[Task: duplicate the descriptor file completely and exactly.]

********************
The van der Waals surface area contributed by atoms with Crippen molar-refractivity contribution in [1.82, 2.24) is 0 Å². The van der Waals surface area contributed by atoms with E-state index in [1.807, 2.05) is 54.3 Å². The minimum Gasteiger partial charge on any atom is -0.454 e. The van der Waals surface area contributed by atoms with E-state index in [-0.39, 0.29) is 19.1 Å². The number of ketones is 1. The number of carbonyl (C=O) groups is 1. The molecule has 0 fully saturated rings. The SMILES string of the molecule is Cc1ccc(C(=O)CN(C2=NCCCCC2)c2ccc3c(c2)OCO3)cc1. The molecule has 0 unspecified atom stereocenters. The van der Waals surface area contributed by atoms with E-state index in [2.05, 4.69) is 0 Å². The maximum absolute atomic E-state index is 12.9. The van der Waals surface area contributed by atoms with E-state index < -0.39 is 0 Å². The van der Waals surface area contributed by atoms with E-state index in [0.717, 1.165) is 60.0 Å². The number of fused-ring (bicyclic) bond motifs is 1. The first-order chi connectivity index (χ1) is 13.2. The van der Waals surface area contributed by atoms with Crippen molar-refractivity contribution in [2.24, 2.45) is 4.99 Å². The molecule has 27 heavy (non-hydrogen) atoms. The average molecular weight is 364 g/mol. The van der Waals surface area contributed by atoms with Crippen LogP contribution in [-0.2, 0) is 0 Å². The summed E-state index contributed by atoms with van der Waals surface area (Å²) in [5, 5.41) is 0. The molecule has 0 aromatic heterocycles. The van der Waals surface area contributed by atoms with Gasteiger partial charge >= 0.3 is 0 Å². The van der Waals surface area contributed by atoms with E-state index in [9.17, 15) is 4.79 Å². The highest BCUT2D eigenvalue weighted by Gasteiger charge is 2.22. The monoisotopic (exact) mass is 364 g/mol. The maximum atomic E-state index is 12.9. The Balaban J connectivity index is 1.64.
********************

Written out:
The van der Waals surface area contributed by atoms with Crippen molar-refractivity contribution in [1.82, 2.24) is 0 Å². The van der Waals surface area contributed by atoms with E-state index in [1.807, 2.05) is 54.3 Å². The minimum Gasteiger partial charge on any atom is -0.454 e. The van der Waals surface area contributed by atoms with E-state index in [-0.39, 0.29) is 19.1 Å². The number of ketones is 1. The number of carbonyl (C=O) groups is 1. The molecule has 0 fully saturated rings. The SMILES string of the molecule is Cc1ccc(C(=O)CN(C2=NCCCCC2)c2ccc3c(c2)OCO3)cc1. The molecule has 0 unspecified atom stereocenters. The van der Waals surface area contributed by atoms with E-state index in [2.05, 4.69) is 0 Å². The maximum absolute atomic E-state index is 12.9. The van der Waals surface area contributed by atoms with E-state index < -0.39 is 0 Å². The van der Waals surface area contributed by atoms with E-state index in [0.717, 1.165) is 60.0 Å². The number of fused-ring (bicyclic) bond motifs is 1. The first-order chi connectivity index (χ1) is 13.2. The van der Waals surface area contributed by atoms with Crippen molar-refractivity contribution in [2.24, 2.45) is 4.99 Å². The molecule has 27 heavy (non-hydrogen) atoms. The average molecular weight is 364 g/mol. The van der Waals surface area contributed by atoms with Crippen LogP contribution in [-0.2, 0) is 0 Å². The summed E-state index contributed by atoms with van der Waals surface area (Å²) in [5, 5.41) is 0. The molecule has 0 aromatic heterocycles. The van der Waals surface area contributed by atoms with Gasteiger partial charge >= 0.3 is 0 Å². The van der Waals surface area contributed by atoms with E-state index in [9.17, 15) is 4.79 Å². The highest BCUT2D eigenvalue weighted by Gasteiger charge is 2.22. The monoisotopic (exact) mass is 364 g/mol. The maximum atomic E-state index is 12.9. The Balaban J connectivity index is 1.64.